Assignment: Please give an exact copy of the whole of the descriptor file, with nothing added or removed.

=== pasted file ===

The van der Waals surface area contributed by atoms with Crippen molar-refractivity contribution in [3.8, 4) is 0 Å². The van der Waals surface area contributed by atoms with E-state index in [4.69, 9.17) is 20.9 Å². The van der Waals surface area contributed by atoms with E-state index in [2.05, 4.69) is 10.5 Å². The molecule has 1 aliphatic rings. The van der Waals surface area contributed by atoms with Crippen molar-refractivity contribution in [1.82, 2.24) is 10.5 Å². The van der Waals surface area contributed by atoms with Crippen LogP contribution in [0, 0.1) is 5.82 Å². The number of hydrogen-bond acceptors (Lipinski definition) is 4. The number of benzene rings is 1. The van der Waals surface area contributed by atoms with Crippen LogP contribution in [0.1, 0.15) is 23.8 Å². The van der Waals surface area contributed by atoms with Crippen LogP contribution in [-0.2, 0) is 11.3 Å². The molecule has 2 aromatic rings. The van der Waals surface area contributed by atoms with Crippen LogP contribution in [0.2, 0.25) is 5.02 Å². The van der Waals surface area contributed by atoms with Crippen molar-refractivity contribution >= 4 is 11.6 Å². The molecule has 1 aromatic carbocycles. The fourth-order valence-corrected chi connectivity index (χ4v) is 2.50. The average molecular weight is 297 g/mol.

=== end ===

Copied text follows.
The van der Waals surface area contributed by atoms with Crippen molar-refractivity contribution in [3.8, 4) is 0 Å². The van der Waals surface area contributed by atoms with E-state index in [4.69, 9.17) is 20.9 Å². The van der Waals surface area contributed by atoms with E-state index in [2.05, 4.69) is 10.5 Å². The molecule has 1 aliphatic rings. The van der Waals surface area contributed by atoms with Crippen molar-refractivity contribution in [1.82, 2.24) is 10.5 Å². The van der Waals surface area contributed by atoms with Crippen LogP contribution in [0, 0.1) is 5.82 Å². The number of hydrogen-bond acceptors (Lipinski definition) is 4. The number of benzene rings is 1. The van der Waals surface area contributed by atoms with Crippen LogP contribution in [0.1, 0.15) is 23.8 Å². The van der Waals surface area contributed by atoms with Crippen LogP contribution in [-0.2, 0) is 11.3 Å². The molecule has 2 aromatic rings. The van der Waals surface area contributed by atoms with Crippen LogP contribution in [0.2, 0.25) is 5.02 Å². The van der Waals surface area contributed by atoms with Crippen molar-refractivity contribution >= 4 is 11.6 Å². The molecule has 1 aromatic carbocycles. The fourth-order valence-corrected chi connectivity index (χ4v) is 2.50. The average molecular weight is 297 g/mol.